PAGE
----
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New museum to honor Medal of Honor recipients

The National Medal of Honor Museum will enshrine the stories of Medal of Honor recipients for future generations, Chairman of the Joint Chiefs of Staff Army Gen. Mark A. Milley said.

At the museum’s groundbreaking ceremony March 25, 2022, in Arlington, Texas, Milley said the stories of selfless service deserve a permanent home.

According to the museum website, the facility is slated to open in late 2024.

Since 1861 when the Medal of Honor was established, 3,520 soldiers, sailors, airmen, Marines and Coast Guardsmen have been awarded the nation’s highest award for valor.

Their stories will now live in the Dallas area museum, Milley said. “Visitors will come to understand the meaning and price of freedom.”

Medal of Honor recipients are honored at the National Medal of Honor Museum’s groundbreaking ceremony in Arlington, Texas, March 25, 2022. (DOD screenshot)

The museum will also include an education center. Milley said he hoped that the recipients’ stories of valor will inspire the nation’s youth and motivate them to be their best.

The chairman provided some examples of those who received the medal.

Retired Army Maj. Gen. Pat Brady served as an ambulance helicopter pilot during the Vietnam War. He volunteered to rescue wounded men from a site in enemy-held territory that was reported to be heavily defended and blanketed by fog.

To reach the site, Brady descended through heavy fog and smoke while hovering slowly along a valley trail, turning his helicopter sideward to blow away the fog with the backwash from his rotor blades.

Despite the unchallenged, close-range enemy fire, he found the dangerously small site where he successfully landed and evacuated two badly wounded South Vietnamese soldiers.

He was then called to another area completely covered by dense fog where U.S. casualties lay only 50 meters from the enemy. Two aircraft had previously been shot down and others had made unsuccessful attempts to reach the site earlier in the day. With unmatched skill and extraordinary courage, Brady made four flights to this embattled landing zone and successfully rescued all the wounded.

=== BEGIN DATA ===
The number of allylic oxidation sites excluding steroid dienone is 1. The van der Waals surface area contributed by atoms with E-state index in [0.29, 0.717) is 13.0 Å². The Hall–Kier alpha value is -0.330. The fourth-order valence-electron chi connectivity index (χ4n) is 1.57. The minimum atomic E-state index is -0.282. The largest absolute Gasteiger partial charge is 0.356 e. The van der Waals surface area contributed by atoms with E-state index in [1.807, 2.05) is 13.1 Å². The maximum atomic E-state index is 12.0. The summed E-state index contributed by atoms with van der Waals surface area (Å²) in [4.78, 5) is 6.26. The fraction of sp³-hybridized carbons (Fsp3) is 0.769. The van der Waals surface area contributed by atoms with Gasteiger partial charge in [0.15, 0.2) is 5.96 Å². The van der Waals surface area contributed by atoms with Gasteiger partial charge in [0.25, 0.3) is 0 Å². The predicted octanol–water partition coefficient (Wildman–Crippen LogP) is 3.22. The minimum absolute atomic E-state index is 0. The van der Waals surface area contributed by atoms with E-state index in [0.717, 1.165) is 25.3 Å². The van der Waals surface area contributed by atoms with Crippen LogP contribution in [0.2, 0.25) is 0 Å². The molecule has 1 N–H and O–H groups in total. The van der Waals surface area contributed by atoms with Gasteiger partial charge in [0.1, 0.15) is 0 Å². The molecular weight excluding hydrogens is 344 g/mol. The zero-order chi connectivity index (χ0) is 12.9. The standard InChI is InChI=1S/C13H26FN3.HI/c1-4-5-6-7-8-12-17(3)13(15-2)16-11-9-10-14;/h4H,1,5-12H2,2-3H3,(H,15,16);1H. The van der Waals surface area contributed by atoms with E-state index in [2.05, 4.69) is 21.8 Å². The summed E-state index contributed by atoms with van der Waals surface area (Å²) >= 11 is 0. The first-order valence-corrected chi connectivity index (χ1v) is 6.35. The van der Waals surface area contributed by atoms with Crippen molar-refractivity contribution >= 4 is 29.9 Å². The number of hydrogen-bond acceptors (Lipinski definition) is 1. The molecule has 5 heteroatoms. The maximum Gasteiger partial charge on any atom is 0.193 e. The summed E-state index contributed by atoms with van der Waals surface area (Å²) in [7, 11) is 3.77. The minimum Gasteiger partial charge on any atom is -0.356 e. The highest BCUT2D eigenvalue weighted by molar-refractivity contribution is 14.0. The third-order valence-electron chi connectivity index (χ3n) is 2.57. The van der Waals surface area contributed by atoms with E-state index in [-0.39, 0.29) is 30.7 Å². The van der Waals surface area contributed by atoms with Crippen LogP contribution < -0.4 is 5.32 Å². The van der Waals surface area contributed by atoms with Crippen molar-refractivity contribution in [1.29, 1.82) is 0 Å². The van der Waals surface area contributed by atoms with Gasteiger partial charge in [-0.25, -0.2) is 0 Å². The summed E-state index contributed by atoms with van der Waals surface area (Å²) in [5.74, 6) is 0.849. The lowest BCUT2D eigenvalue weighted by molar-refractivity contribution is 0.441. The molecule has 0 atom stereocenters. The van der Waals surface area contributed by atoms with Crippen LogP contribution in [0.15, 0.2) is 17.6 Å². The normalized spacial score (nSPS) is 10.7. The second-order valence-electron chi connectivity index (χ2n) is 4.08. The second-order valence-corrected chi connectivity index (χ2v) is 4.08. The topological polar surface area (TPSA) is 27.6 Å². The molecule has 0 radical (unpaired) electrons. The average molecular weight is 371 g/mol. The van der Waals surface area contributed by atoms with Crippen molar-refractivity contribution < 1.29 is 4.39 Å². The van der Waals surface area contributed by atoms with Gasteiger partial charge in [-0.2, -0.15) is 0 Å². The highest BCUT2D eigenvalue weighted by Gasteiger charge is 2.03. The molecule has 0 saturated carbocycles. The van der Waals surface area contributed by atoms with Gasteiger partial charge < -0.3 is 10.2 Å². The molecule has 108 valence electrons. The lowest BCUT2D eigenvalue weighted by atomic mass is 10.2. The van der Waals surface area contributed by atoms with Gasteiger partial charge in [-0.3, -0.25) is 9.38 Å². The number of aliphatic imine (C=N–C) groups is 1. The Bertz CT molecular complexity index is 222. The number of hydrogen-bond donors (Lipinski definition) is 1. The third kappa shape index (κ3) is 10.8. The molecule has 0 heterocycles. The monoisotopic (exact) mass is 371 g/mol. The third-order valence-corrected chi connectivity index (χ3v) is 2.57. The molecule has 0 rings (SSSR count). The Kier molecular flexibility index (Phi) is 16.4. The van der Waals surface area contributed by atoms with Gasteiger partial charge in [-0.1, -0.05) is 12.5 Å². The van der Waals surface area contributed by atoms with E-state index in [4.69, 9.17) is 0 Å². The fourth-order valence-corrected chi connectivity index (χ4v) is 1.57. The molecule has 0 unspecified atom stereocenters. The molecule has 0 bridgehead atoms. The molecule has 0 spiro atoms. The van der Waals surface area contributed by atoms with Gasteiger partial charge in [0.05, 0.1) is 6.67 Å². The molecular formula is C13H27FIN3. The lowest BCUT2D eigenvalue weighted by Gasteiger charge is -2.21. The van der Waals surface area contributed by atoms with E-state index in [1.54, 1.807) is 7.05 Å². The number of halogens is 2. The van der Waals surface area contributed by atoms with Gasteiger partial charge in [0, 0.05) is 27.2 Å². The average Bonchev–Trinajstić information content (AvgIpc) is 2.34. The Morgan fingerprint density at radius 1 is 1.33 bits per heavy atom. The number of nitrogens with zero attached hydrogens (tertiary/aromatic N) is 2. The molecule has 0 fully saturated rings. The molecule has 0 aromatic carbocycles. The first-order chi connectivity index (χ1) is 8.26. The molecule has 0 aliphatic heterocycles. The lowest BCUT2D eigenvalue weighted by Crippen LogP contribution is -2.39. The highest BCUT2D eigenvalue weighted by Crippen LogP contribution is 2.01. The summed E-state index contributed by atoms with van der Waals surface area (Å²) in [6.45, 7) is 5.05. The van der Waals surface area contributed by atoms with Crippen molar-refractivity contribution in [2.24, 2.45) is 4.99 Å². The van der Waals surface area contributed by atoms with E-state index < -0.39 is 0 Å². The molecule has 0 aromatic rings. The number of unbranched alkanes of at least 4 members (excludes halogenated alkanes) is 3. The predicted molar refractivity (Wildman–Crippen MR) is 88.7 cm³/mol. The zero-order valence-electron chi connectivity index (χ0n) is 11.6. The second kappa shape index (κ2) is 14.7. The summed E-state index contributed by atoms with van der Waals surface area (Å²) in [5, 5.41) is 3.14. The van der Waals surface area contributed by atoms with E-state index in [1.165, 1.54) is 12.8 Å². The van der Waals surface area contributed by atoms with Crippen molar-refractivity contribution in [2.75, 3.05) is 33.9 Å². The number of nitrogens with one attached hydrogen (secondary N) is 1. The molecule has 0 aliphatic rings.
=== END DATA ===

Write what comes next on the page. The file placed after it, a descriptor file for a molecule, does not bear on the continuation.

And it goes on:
On his third mission of the day, Brady once again landed at a site surrounded by the enemy. The friendly ground force, pinned down by enemy fire, had been unable to reach and secure the landing zone.

Although his aircraft had been badly damaged and his controls were partially shot away during his initial entry into the area, he returned minutes later and rescued the remaining injured. Shortly afterward, obtaining a replacement aircraft, Brady was requested to land in an enemy minefield where a platoon of U.S. soldiers were trapped. A mine detonated nearby, wounding two crew members and damaging his helicopter.

Despite this, he managed to fly six severely injured patients to medical aid.

Throughout that day, Brady used three helicopters to evacuate 51 seriously wounded men, many of whom would have perished without prompt medical treatment, according to his medal citation.

“That story is incredible, simply incredible. And so is that of every Medal of Honor recipient,” Milley said.

Their stories of heroism, service and valor must be shared, he added. And that’s exactly what the museum will do.

Milley also told stories of some of the 15 Medal of Honor recipients who attended the groundbreaking, as well as others not present.

“It’s those stories that will document our country’s bravery, that gives purpose to our entire military. It’s their heroism,” he said.

“Why did they do it? They did it for each other. They did it for their teammates, but they also did it for you and I and for a document called the Constitution, which is the North Star for all of us in uniform,” Milley said.

“Every single one of us in uniform is willing to die for that idea,” he said, referring to the Constitution and the freedoms it provides every American.

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